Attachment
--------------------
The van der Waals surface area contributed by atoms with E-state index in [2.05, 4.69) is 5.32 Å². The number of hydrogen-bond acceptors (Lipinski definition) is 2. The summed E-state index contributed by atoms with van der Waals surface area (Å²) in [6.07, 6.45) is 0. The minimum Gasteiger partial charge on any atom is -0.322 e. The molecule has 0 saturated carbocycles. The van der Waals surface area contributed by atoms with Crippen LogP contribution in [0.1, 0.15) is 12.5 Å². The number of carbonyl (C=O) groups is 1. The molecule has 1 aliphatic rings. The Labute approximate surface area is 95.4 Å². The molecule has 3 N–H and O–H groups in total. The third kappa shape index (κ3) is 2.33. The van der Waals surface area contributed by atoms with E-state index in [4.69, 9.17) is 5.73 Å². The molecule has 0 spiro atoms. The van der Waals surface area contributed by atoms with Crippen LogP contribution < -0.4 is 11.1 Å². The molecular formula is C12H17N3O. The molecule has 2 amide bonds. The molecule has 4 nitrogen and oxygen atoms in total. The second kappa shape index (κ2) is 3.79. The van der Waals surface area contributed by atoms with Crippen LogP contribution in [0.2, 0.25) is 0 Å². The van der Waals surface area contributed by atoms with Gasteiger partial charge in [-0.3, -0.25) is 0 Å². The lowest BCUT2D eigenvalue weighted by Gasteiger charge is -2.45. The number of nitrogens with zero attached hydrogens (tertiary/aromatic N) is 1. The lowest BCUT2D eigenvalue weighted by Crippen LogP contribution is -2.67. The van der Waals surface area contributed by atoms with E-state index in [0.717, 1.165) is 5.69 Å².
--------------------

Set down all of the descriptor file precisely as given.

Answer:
The van der Waals surface area contributed by atoms with E-state index in [2.05, 4.69) is 5.32 Å². The number of hydrogen-bond acceptors (Lipinski definition) is 2. The summed E-state index contributed by atoms with van der Waals surface area (Å²) in [6.07, 6.45) is 0. The minimum Gasteiger partial charge on any atom is -0.322 e. The molecule has 0 saturated carbocycles. The van der Waals surface area contributed by atoms with Crippen LogP contribution in [0.1, 0.15) is 12.5 Å². The number of carbonyl (C=O) groups is 1. The molecule has 1 aliphatic rings. The Labute approximate surface area is 95.4 Å². The molecule has 3 N–H and O–H groups in total. The third kappa shape index (κ3) is 2.33. The van der Waals surface area contributed by atoms with E-state index in [4.69, 9.17) is 5.73 Å². The molecule has 0 spiro atoms. The van der Waals surface area contributed by atoms with Crippen LogP contribution < -0.4 is 11.1 Å². The molecular formula is C12H17N3O. The molecule has 2 amide bonds. The molecule has 4 nitrogen and oxygen atoms in total. The second kappa shape index (κ2) is 3.79. The van der Waals surface area contributed by atoms with Crippen LogP contribution in [0.2, 0.25) is 0 Å². The van der Waals surface area contributed by atoms with Gasteiger partial charge in [-0.3, -0.25) is 0 Å². The lowest BCUT2D eigenvalue weighted by Gasteiger charge is -2.45. The number of nitrogens with zero attached hydrogens (tertiary/aromatic N) is 1. The lowest BCUT2D eigenvalue weighted by Crippen LogP contribution is -2.67. The van der Waals surface area contributed by atoms with E-state index in [0.717, 1.165) is 5.69 Å².